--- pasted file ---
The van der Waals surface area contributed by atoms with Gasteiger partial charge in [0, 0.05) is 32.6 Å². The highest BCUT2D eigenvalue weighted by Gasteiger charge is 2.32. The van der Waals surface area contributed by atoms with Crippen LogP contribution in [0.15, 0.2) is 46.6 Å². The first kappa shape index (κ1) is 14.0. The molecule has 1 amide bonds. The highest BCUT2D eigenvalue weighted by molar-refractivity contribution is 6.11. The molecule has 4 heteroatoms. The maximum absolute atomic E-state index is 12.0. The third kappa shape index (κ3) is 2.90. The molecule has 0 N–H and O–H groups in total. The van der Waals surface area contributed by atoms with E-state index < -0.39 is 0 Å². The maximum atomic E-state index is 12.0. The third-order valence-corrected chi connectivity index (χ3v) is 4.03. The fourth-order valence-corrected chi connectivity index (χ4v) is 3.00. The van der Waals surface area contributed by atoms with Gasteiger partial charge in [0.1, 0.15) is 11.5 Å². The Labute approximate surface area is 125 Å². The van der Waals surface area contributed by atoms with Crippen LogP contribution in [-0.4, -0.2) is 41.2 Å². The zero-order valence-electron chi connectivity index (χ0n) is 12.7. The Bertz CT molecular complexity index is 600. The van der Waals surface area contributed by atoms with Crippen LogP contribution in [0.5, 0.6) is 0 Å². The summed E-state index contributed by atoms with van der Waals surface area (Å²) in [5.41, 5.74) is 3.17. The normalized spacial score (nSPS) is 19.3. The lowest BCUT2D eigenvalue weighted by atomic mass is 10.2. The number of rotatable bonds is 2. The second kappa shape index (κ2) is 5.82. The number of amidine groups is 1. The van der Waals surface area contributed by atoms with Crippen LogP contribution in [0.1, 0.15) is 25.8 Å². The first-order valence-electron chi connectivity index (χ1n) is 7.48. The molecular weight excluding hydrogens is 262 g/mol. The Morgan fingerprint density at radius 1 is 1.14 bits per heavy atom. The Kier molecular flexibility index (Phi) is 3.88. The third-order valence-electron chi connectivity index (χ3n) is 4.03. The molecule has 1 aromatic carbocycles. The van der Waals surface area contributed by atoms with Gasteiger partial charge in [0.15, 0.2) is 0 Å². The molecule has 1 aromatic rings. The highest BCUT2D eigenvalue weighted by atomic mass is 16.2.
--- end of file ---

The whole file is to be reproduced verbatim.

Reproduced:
The van der Waals surface area contributed by atoms with Gasteiger partial charge in [0, 0.05) is 32.6 Å². The highest BCUT2D eigenvalue weighted by Gasteiger charge is 2.32. The van der Waals surface area contributed by atoms with Crippen LogP contribution in [0.15, 0.2) is 46.6 Å². The first kappa shape index (κ1) is 14.0. The molecule has 1 amide bonds. The highest BCUT2D eigenvalue weighted by molar-refractivity contribution is 6.11. The molecule has 4 heteroatoms. The maximum absolute atomic E-state index is 12.0. The third kappa shape index (κ3) is 2.90. The molecule has 0 N–H and O–H groups in total. The van der Waals surface area contributed by atoms with E-state index < -0.39 is 0 Å². The maximum atomic E-state index is 12.0. The third-order valence-corrected chi connectivity index (χ3v) is 4.03. The fourth-order valence-corrected chi connectivity index (χ4v) is 3.00. The van der Waals surface area contributed by atoms with Gasteiger partial charge in [0.1, 0.15) is 11.5 Å². The Labute approximate surface area is 125 Å². The van der Waals surface area contributed by atoms with Crippen LogP contribution in [-0.4, -0.2) is 41.2 Å². The zero-order valence-electron chi connectivity index (χ0n) is 12.7. The Bertz CT molecular complexity index is 600. The van der Waals surface area contributed by atoms with Crippen LogP contribution in [0.5, 0.6) is 0 Å². The summed E-state index contributed by atoms with van der Waals surface area (Å²) in [5.41, 5.74) is 3.17. The normalized spacial score (nSPS) is 19.3. The lowest BCUT2D eigenvalue weighted by atomic mass is 10.2. The number of rotatable bonds is 2. The second kappa shape index (κ2) is 5.82. The number of amidine groups is 1. The van der Waals surface area contributed by atoms with Crippen LogP contribution in [0.1, 0.15) is 25.8 Å². The first-order valence-electron chi connectivity index (χ1n) is 7.48. The molecular weight excluding hydrogens is 262 g/mol. The Morgan fingerprint density at radius 1 is 1.14 bits per heavy atom. The Kier molecular flexibility index (Phi) is 3.88. The third-order valence-electron chi connectivity index (χ3n) is 4.03. The molecule has 1 aromatic carbocycles. The van der Waals surface area contributed by atoms with Gasteiger partial charge in [0.15, 0.2) is 0 Å². The molecule has 1 aromatic rings. The highest BCUT2D eigenvalue weighted by atomic mass is 16.2.